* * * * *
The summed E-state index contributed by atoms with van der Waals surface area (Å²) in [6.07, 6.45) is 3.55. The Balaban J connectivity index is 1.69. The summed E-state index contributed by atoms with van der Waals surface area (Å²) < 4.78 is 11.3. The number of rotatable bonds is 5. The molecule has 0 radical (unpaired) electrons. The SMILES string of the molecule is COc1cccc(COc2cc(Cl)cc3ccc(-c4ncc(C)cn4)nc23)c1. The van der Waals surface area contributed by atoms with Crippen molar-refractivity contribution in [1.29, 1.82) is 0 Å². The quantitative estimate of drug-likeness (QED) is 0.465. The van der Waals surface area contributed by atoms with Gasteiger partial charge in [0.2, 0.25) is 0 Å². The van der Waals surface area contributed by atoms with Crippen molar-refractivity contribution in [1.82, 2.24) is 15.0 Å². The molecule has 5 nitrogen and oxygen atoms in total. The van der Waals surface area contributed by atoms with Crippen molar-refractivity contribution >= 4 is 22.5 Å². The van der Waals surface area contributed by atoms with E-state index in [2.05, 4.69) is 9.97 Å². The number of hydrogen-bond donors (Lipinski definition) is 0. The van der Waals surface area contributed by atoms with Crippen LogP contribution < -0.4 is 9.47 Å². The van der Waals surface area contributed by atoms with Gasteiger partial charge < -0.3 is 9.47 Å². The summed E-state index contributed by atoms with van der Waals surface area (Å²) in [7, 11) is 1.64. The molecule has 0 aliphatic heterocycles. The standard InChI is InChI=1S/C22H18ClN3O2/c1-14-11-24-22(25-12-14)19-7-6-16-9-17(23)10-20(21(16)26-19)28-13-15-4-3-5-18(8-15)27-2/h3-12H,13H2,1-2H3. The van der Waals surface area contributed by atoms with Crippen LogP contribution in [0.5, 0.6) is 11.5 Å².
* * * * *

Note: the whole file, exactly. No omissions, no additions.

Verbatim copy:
The summed E-state index contributed by atoms with van der Waals surface area (Å²) in [6.07, 6.45) is 3.55. The Balaban J connectivity index is 1.69. The summed E-state index contributed by atoms with van der Waals surface area (Å²) < 4.78 is 11.3. The number of rotatable bonds is 5. The molecule has 0 radical (unpaired) electrons. The SMILES string of the molecule is COc1cccc(COc2cc(Cl)cc3ccc(-c4ncc(C)cn4)nc23)c1. The van der Waals surface area contributed by atoms with Crippen molar-refractivity contribution in [1.29, 1.82) is 0 Å². The quantitative estimate of drug-likeness (QED) is 0.465. The van der Waals surface area contributed by atoms with Gasteiger partial charge in [0.2, 0.25) is 0 Å². The van der Waals surface area contributed by atoms with Crippen molar-refractivity contribution in [1.82, 2.24) is 15.0 Å². The molecule has 5 nitrogen and oxygen atoms in total. The van der Waals surface area contributed by atoms with Crippen molar-refractivity contribution >= 4 is 22.5 Å². The van der Waals surface area contributed by atoms with E-state index in [2.05, 4.69) is 9.97 Å². The number of hydrogen-bond donors (Lipinski definition) is 0. The van der Waals surface area contributed by atoms with Crippen LogP contribution < -0.4 is 9.47 Å². The van der Waals surface area contributed by atoms with Gasteiger partial charge < -0.3 is 9.47 Å². The summed E-state index contributed by atoms with van der Waals surface area (Å²) in [7, 11) is 1.64. The molecule has 0 aliphatic heterocycles. The standard InChI is InChI=1S/C22H18ClN3O2/c1-14-11-24-22(25-12-14)19-7-6-16-9-17(23)10-20(21(16)26-19)28-13-15-4-3-5-18(8-15)27-2/h3-12H,13H2,1-2H3. The van der Waals surface area contributed by atoms with Crippen LogP contribution in [0.5, 0.6) is 11.5 Å².